|Communications Access Methods for SAS/CONNECT and SAS/SHARE Software|
|System and Software Requirements for SAS/CONNECT and SAS/SHARE|
Ensure that the following conditions have been met:
The kernel layer in all types of UNIX systems provides the necessary software to communicate across a network.
|Setting SAS Options and Variables|
You may need to set specific options or variables in SAS to establish the connections that you want with SAS/CONNECT and SAS/SHARE when using the TCP/IP communications access method.
Consult with your network administrator to determine what variables must be set and what values to assign to them.
You may specify a variable in any of several forms, as follows:
-SET variable-name value
-set tcpsec _secure_
Korn shell: export VARIABLE-NAME=value
C shell: setenv VARIABLE-NAME value
export TCPSEC=_SECURE_ setenv TCPSEC _SECURE_
Note: Variable names must be in uppercase.
Values for these variables may contain up to eight characters, consisting of alphanumeric characters, the percent sign (%), the dollar sign ($), the pound sign (#), the at sign (@), and the underscored (-).
If you set multiple forms of the same variable, here is the order of precedence that is followed:
|SAS macro variable|
|SAS configuration file|
|UNIX environment variable.|
Note: If you set the same option using different forms, typically the
last option setting will take precedence and override an earlier option setting.
To display the settings of the SAS system options in the SAS log, use the OPTIONS procedure. The following statement produces a list of options with a brief explanation of what each option does:
proc options; run;
|Setting Security for SAS/CONNECT and SAS/SHARE|
For SAS/CONNECT, you must
supply identifying information to sign on
without a script to a remote host running a spawner program. A SAS/SHARE server,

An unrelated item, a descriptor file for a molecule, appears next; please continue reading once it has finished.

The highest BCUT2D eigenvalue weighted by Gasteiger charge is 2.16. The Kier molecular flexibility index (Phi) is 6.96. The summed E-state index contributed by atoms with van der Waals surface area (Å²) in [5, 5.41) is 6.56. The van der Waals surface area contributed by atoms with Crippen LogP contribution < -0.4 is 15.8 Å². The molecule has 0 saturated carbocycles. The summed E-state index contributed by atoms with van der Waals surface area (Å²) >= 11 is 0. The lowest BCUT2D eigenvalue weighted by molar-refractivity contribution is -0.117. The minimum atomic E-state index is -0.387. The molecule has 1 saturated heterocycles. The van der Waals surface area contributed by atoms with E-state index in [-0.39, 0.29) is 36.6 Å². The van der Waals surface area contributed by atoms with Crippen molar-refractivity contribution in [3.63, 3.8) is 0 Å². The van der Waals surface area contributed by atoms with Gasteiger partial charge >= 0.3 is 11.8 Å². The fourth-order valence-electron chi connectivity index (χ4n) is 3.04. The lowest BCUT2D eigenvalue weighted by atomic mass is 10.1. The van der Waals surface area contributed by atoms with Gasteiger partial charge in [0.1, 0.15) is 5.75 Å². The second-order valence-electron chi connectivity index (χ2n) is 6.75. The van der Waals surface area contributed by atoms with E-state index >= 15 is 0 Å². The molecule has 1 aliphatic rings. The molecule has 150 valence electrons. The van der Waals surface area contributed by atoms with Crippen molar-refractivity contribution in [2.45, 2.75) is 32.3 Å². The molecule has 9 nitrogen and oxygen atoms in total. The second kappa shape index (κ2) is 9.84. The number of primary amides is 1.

running secured, requires identification from each connecting client. The
next two sections outline the version-specific methods for specifying client
identification for SAS/CONNECT and SAS/SHARE. The third section describes
how to configure your SAS/SHARE server to either require or not require connecting
clients to supply user identification.
In Version 8, you provide client identification to a SAS/CONNECT remote host or a SAS/SHARE server using the USER= and PASSWORD= options. These options are valid in the following statements:
Connect to Remote
Specifying client identification in the TCPSEC variable is still accepted but is not recommended in Version 8. The USER= and PASSWORD= options take precedence over the client TCPSEC variable when both are specified. For example, a SAS/SHARE client's execution of a LIBNAME statement with values assigned to the USER= and PASSWORD= options would override a TCPSEC variable setting in the same client SAS session.
Here is the syntax and definitions for these options:
|USER | USERNAME | USERID | UID=username | _PROMPT_|
|PASSWORD | PASSWD | PASS | PWD | PW=password | _PROMPT_|
Specifying these options allows a user on the local host whose username and password have been verified to access the remote host.
Note: The values provided
when prompted must NOT be quoted.
Specifying USER=_PROMPT_ and omitting the PASSWORD= specification will cause SAS to prompt you for both userid and password.
This is especially useful for allowing the SAS statements containing the USER= and PASSWORD= options to be copied and otherwise effectively reused by others.
For SAS/SHARE, the values supplied for the USER= and PASSWORD= options are valid for the duration of the remote host connection. Additional accesses of the remote host while the connection to that host is still in effect do not require re-supplying of the USER= and PASSWORD= options. For example, while the first connecting library assign to a SAS/SHARE server may require specification of the options, subsequent assigns to the same server will not need specification of these options as long as the original connection is in effect. A subsequent re-connect to the same server or connect to a different server would require re-supplying of the USER= and PASSWORD= options.
Here is a Version 8 example for SAS/SHARE: